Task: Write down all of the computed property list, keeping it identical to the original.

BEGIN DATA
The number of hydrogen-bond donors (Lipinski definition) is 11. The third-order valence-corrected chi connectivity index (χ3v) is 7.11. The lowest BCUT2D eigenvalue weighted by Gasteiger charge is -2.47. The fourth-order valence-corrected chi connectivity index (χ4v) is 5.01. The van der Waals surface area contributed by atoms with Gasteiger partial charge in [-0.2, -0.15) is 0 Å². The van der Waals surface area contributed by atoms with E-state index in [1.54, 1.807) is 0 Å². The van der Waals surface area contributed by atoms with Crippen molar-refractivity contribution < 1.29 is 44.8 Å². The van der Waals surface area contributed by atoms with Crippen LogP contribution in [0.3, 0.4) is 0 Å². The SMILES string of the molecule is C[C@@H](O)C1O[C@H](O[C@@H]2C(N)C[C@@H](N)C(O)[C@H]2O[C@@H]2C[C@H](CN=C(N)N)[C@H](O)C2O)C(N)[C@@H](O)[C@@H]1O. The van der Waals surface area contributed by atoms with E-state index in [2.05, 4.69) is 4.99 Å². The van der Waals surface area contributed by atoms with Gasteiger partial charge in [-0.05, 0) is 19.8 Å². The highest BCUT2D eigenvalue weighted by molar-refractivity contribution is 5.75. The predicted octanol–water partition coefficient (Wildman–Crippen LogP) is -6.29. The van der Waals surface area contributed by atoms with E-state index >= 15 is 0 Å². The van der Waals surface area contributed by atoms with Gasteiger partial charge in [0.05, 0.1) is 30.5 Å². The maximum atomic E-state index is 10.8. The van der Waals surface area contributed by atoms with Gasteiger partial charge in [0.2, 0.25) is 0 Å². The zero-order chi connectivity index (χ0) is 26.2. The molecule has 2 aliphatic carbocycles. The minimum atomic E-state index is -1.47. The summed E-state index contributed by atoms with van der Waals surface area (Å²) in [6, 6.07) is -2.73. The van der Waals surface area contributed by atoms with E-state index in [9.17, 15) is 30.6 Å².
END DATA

The number of hydrogen-bond donors (Lipinski definition) is 11. The third-order valence-corrected chi connectivity index (χ3v) is 7.11. The lowest BCUT2D eigenvalue weighted by Gasteiger charge is -2.47. The fourth-order valence-corrected chi connectivity index (χ4v) is 5.01. The van der Waals surface area contributed by atoms with Gasteiger partial charge in [-0.2, -0.15) is 0 Å². The van der Waals surface area contributed by atoms with E-state index in [1.54, 1.807) is 0 Å². The van der Waals surface area contributed by atoms with Crippen molar-refractivity contribution < 1.29 is 44.8 Å². The van der Waals surface area contributed by atoms with Crippen LogP contribution in [0.3, 0.4) is 0 Å². The SMILES string of the molecule is C[C@@H](O)C1O[C@H](O[C@@H]2C(N)C[C@@H](N)C(O)[C@H]2O[C@@H]2C[C@H](CN=C(N)N)[C@H](O)C2O)C(N)[C@@H](O)[C@@H]1O. The van der Waals surface area contributed by atoms with E-state index in [2.05, 4.69) is 4.99 Å². The van der Waals surface area contributed by atoms with Gasteiger partial charge in [-0.05, 0) is 19.8 Å². The highest BCUT2D eigenvalue weighted by molar-refractivity contribution is 5.75. The predicted octanol–water partition coefficient (Wildman–Crippen LogP) is -6.29. The van der Waals surface area contributed by atoms with E-state index >= 15 is 0 Å². The van der Waals surface area contributed by atoms with Gasteiger partial charge in [0.05, 0.1) is 30.5 Å². The maximum atomic E-state index is 10.8. The van der Waals surface area contributed by atoms with Gasteiger partial charge in [0.2, 0.25) is 0 Å². The zero-order chi connectivity index (χ0) is 26.2. The molecule has 2 aliphatic carbocycles. The minimum atomic E-state index is -1.47. The summed E-state index contributed by atoms with van der Waals surface area (Å²) in [6, 6.07) is -2.73. The van der Waals surface area contributed by atoms with E-state index in [9.17, 15) is 30.6 Å².